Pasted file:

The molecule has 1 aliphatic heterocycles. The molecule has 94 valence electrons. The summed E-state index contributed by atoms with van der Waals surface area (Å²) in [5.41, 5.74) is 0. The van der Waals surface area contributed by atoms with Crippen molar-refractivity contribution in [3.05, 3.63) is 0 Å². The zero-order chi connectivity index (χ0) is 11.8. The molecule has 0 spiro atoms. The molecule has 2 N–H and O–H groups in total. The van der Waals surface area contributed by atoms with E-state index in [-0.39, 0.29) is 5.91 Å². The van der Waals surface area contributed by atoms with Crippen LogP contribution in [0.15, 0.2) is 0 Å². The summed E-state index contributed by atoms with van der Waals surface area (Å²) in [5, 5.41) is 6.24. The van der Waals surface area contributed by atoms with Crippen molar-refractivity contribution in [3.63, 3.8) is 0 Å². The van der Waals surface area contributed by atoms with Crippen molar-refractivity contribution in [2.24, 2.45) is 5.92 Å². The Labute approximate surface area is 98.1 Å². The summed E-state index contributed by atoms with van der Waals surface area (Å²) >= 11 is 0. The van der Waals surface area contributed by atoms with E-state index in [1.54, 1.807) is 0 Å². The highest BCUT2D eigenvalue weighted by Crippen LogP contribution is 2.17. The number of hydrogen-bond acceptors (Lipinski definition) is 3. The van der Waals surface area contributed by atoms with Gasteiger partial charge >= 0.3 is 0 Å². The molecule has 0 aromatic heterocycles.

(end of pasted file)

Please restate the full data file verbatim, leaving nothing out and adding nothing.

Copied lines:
The molecule has 1 aliphatic heterocycles. The molecule has 94 valence electrons. The summed E-state index contributed by atoms with van der Waals surface area (Å²) in [5.41, 5.74) is 0. The van der Waals surface area contributed by atoms with Crippen molar-refractivity contribution in [3.05, 3.63) is 0 Å². The zero-order chi connectivity index (χ0) is 11.8. The molecule has 0 spiro atoms. The molecule has 2 N–H and O–H groups in total. The van der Waals surface area contributed by atoms with E-state index in [-0.39, 0.29) is 5.91 Å². The van der Waals surface area contributed by atoms with Crippen LogP contribution in [0.15, 0.2) is 0 Å². The summed E-state index contributed by atoms with van der Waals surface area (Å²) in [5, 5.41) is 6.24. The van der Waals surface area contributed by atoms with Crippen molar-refractivity contribution in [3.63, 3.8) is 0 Å². The van der Waals surface area contributed by atoms with Crippen molar-refractivity contribution in [2.24, 2.45) is 5.92 Å². The Labute approximate surface area is 98.1 Å². The summed E-state index contributed by atoms with van der Waals surface area (Å²) >= 11 is 0. The van der Waals surface area contributed by atoms with E-state index in [1.54, 1.807) is 0 Å². The highest BCUT2D eigenvalue weighted by Crippen LogP contribution is 2.17. The number of hydrogen-bond acceptors (Lipinski definition) is 3. The van der Waals surface area contributed by atoms with Gasteiger partial charge >= 0.3 is 0 Å². The molecule has 0 aromatic heterocycles.